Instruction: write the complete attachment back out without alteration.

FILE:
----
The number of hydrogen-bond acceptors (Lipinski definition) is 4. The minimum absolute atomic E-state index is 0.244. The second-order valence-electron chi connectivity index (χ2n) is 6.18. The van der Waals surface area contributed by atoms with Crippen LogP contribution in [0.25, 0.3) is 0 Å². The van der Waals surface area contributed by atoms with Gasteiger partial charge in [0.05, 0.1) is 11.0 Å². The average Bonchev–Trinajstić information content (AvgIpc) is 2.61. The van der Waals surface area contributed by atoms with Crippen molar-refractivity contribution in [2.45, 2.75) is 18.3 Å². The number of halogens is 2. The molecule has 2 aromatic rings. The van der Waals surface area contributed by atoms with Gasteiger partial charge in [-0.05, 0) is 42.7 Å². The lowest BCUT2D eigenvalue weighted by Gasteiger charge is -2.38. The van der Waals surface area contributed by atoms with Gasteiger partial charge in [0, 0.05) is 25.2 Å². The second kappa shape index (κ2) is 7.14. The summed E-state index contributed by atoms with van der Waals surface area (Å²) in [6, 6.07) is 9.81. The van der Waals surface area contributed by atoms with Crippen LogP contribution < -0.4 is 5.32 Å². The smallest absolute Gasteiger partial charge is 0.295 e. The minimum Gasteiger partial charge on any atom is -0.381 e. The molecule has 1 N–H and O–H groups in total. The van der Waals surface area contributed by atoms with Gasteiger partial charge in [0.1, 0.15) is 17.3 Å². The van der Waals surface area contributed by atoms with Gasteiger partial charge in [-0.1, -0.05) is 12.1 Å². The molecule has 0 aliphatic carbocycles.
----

The number of hydrogen-bond acceptors (Lipinski definition) is 4. The minimum absolute atomic E-state index is 0.244. The second-order valence-electron chi connectivity index (χ2n) is 6.18. The van der Waals surface area contributed by atoms with Crippen LogP contribution in [0.25, 0.3) is 0 Å². The van der Waals surface area contributed by atoms with Gasteiger partial charge in [0.05, 0.1) is 11.0 Å². The average Bonchev–Trinajstić information content (AvgIpc) is 2.61. The van der Waals surface area contributed by atoms with Crippen molar-refractivity contribution in [2.45, 2.75) is 18.3 Å². The number of halogens is 2. The molecule has 2 aromatic rings. The van der Waals surface area contributed by atoms with Gasteiger partial charge in [-0.05, 0) is 42.7 Å². The lowest BCUT2D eigenvalue weighted by Gasteiger charge is -2.38. The van der Waals surface area contributed by atoms with Gasteiger partial charge in [0, 0.05) is 25.2 Å². The second kappa shape index (κ2) is 7.14. The summed E-state index contributed by atoms with van der Waals surface area (Å²) in [6, 6.07) is 9.81. The van der Waals surface area contributed by atoms with Crippen LogP contribution < -0.4 is 5.32 Å². The smallest absolute Gasteiger partial charge is 0.295 e. The minimum Gasteiger partial charge on any atom is -0.381 e. The molecule has 1 N–H and O–H groups in total. The van der Waals surface area contributed by atoms with Gasteiger partial charge in [0.1, 0.15) is 17.3 Å². The van der Waals surface area contributed by atoms with Gasteiger partial charge in [-0.1, -0.05) is 12.1 Å². The molecule has 0 aliphatic carbocycles.